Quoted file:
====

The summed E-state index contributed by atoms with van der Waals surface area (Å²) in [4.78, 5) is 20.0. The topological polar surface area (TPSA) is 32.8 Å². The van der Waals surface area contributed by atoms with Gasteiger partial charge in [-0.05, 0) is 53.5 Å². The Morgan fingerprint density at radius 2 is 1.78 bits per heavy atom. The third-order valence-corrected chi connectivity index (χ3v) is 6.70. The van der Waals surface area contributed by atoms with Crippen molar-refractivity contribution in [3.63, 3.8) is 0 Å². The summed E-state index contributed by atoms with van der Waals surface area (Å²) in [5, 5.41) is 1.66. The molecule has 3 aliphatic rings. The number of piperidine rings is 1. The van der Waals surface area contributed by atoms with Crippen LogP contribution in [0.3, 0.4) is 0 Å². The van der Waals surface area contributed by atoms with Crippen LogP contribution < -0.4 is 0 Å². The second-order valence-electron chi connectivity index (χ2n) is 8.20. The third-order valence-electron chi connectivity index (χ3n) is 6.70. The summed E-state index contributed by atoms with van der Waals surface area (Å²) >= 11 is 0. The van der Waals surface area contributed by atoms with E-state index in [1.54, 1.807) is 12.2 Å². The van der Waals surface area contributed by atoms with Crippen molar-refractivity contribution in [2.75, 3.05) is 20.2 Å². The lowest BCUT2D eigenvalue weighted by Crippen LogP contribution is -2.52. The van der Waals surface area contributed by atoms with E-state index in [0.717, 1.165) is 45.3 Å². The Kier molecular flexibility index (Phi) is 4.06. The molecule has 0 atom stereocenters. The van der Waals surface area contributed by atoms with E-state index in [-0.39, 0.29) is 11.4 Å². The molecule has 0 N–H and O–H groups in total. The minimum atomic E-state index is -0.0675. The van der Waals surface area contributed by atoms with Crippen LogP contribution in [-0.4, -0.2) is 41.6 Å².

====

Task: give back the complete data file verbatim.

The summed E-state index contributed by atoms with van der Waals surface area (Å²) in [4.78, 5) is 20.0. The topological polar surface area (TPSA) is 32.8 Å². The van der Waals surface area contributed by atoms with Gasteiger partial charge in [-0.05, 0) is 53.5 Å². The Morgan fingerprint density at radius 2 is 1.78 bits per heavy atom. The third-order valence-corrected chi connectivity index (χ3v) is 6.70. The van der Waals surface area contributed by atoms with Crippen molar-refractivity contribution in [3.63, 3.8) is 0 Å². The summed E-state index contributed by atoms with van der Waals surface area (Å²) in [5, 5.41) is 1.66. The molecule has 3 aliphatic rings. The number of piperidine rings is 1. The van der Waals surface area contributed by atoms with Crippen LogP contribution in [0.3, 0.4) is 0 Å². The van der Waals surface area contributed by atoms with Crippen LogP contribution < -0.4 is 0 Å². The second-order valence-electron chi connectivity index (χ2n) is 8.20. The third-order valence-electron chi connectivity index (χ3n) is 6.70. The summed E-state index contributed by atoms with van der Waals surface area (Å²) >= 11 is 0. The van der Waals surface area contributed by atoms with E-state index in [1.54, 1.807) is 12.2 Å². The van der Waals surface area contributed by atoms with Crippen molar-refractivity contribution in [2.75, 3.05) is 20.2 Å². The lowest BCUT2D eigenvalue weighted by Crippen LogP contribution is -2.52. The van der Waals surface area contributed by atoms with E-state index in [0.717, 1.165) is 45.3 Å². The Kier molecular flexibility index (Phi) is 4.06. The molecule has 0 atom stereocenters. The van der Waals surface area contributed by atoms with E-state index in [-0.39, 0.29) is 11.4 Å². The molecule has 0 N–H and O–H groups in total. The minimum atomic E-state index is -0.0675. The van der Waals surface area contributed by atoms with Crippen LogP contribution in [-0.4, -0.2) is 41.6 Å².